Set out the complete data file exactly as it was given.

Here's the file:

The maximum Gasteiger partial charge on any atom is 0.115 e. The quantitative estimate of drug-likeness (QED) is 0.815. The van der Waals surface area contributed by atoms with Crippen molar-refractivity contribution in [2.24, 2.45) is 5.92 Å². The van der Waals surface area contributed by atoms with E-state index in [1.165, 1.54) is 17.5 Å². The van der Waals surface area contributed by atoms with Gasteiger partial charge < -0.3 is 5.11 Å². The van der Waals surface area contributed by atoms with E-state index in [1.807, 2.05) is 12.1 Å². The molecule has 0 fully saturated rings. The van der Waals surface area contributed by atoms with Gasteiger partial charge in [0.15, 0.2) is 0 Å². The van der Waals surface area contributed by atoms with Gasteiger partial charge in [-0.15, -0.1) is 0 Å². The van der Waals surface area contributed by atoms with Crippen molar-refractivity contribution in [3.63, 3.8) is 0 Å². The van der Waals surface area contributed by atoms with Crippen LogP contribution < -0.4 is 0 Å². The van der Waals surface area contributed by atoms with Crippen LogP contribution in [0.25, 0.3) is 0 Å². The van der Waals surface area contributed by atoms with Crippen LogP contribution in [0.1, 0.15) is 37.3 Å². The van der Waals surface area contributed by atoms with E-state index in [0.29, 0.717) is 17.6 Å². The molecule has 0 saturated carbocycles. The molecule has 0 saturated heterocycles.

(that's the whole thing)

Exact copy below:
The maximum Gasteiger partial charge on any atom is 0.115 e. The quantitative estimate of drug-likeness (QED) is 0.815. The van der Waals surface area contributed by atoms with Crippen molar-refractivity contribution in [2.24, 2.45) is 5.92 Å². The van der Waals surface area contributed by atoms with E-state index in [1.165, 1.54) is 17.5 Å². The van der Waals surface area contributed by atoms with Gasteiger partial charge < -0.3 is 5.11 Å². The van der Waals surface area contributed by atoms with E-state index in [1.807, 2.05) is 12.1 Å². The molecule has 0 fully saturated rings. The van der Waals surface area contributed by atoms with Gasteiger partial charge in [0.15, 0.2) is 0 Å². The van der Waals surface area contributed by atoms with Gasteiger partial charge in [-0.15, -0.1) is 0 Å². The van der Waals surface area contributed by atoms with Crippen molar-refractivity contribution in [3.63, 3.8) is 0 Å². The van der Waals surface area contributed by atoms with Crippen LogP contribution < -0.4 is 0 Å². The van der Waals surface area contributed by atoms with Crippen LogP contribution in [0.25, 0.3) is 0 Å². The van der Waals surface area contributed by atoms with Crippen LogP contribution in [0.1, 0.15) is 37.3 Å². The van der Waals surface area contributed by atoms with E-state index in [0.29, 0.717) is 17.6 Å². The molecule has 0 saturated carbocycles. The molecule has 0 saturated heterocycles.